Public Profile Database
Professor Alissa Trotz teaches at the University of Toronto, where she is cross-appointed between Caribbean Studies Programme at New College and Women and Gender Studies (WGSI), Following a year of law school in the Caribbean, she completed her undergraduate degree in Political Science and Latin American and Caribbean studies at York University, her Master of Philosophy and PhD at Trinity College, University of Cambridge.
Dr. Trotz has received the Award for the Distinguished Contribution to Graduate Teaching at OISE (2007), the SAC-APUS Undergraduate teaching Award (2007) and the Faculty of Arts and Science Outstanding Teaching Award (2010).
Amah Harris, B.A. B.ED., MEd. , Dominican born, is most often identified as an anti-racist advocate, innovative educator, and champion of culture, who fosters the Harmonious Coexistence of Peoples. Amah knitted education and theatre techniques into a fabric of cooperative action, using elements of culture. This process evolved into education and theatre modules and techniques, which allow participants, whether students or performers, children, youth or adults, to actively engage with information, script development and performance.
“Amah is a pioneer in the field of Black Theatre in Canada,” said John Holland Awards co-chair, Evelyn Myrie (Hamilton Spectator 2014). She co-directed Black Theatre Canada (BTC) in the 70s and was contracted by them in the 80s. Her innovative experimentation had its first major forum at BTC. This experimentation reached its peak at Theatre In The Rough; a theatre founded by Amah in 1985. It was at BTC that she became a writer ‘out of need’. She explained, “Plays addressing the reality of the Caribbean and Black Experience in Canada seemed practically non-existent.” Out of this need her, “Kwakoo Anansi Series” was born. She adapted the traditional African figure into a ‘selfless’ problem solver leading progressive change, while retaining his cunning, fun filled personality. He uses wisdom, not violence, to solve problems.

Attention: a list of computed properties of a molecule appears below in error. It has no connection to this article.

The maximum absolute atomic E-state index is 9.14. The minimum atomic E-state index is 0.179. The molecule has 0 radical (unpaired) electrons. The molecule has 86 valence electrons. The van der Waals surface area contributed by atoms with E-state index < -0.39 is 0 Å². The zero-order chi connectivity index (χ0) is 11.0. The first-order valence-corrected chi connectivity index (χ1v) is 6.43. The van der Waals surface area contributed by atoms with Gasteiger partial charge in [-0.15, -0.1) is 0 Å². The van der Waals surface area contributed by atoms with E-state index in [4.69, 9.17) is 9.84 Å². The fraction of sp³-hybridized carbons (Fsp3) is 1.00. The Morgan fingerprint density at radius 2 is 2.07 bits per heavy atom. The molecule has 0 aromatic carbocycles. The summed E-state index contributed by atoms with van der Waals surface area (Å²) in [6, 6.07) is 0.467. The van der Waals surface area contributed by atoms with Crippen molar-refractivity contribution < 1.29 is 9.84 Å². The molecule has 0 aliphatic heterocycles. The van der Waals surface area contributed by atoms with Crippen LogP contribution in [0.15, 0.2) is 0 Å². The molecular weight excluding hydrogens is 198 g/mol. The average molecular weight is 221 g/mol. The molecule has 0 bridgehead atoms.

Dr. Amal Madibbo was born in Sudan where she grew up and was schooled. She started her university education in the Faculty of Arts at the University of Khartoum in Sudan and completed it at l’Université Lumière Lyon 2, Lyon, in France with a specialization in French Language and Literature. She then immigrated to Canada where she became the first Sudanese woman to immigrate on her own and continued her education. She obtained a Master of Arts from Carleton University in Ottawa with a specialization in French Sociolinguistics and Black Francophone literature. She graduated with a PhD in 2004 from the Department of Sociology and Equity Studies in Education (SESE) at the Ontario Institute for Studies in Education (OISE) of the University of Toronto where she specialized in Black Francophone immigration to and in Canada and race and anti-racism. Upon graduation, she lectured at SESE/OISE and Glendon College at Glendon College of York University in Toronto. She then joined the Department of Sociology at the University of Calgary in 2007 where she is now Associate Professor.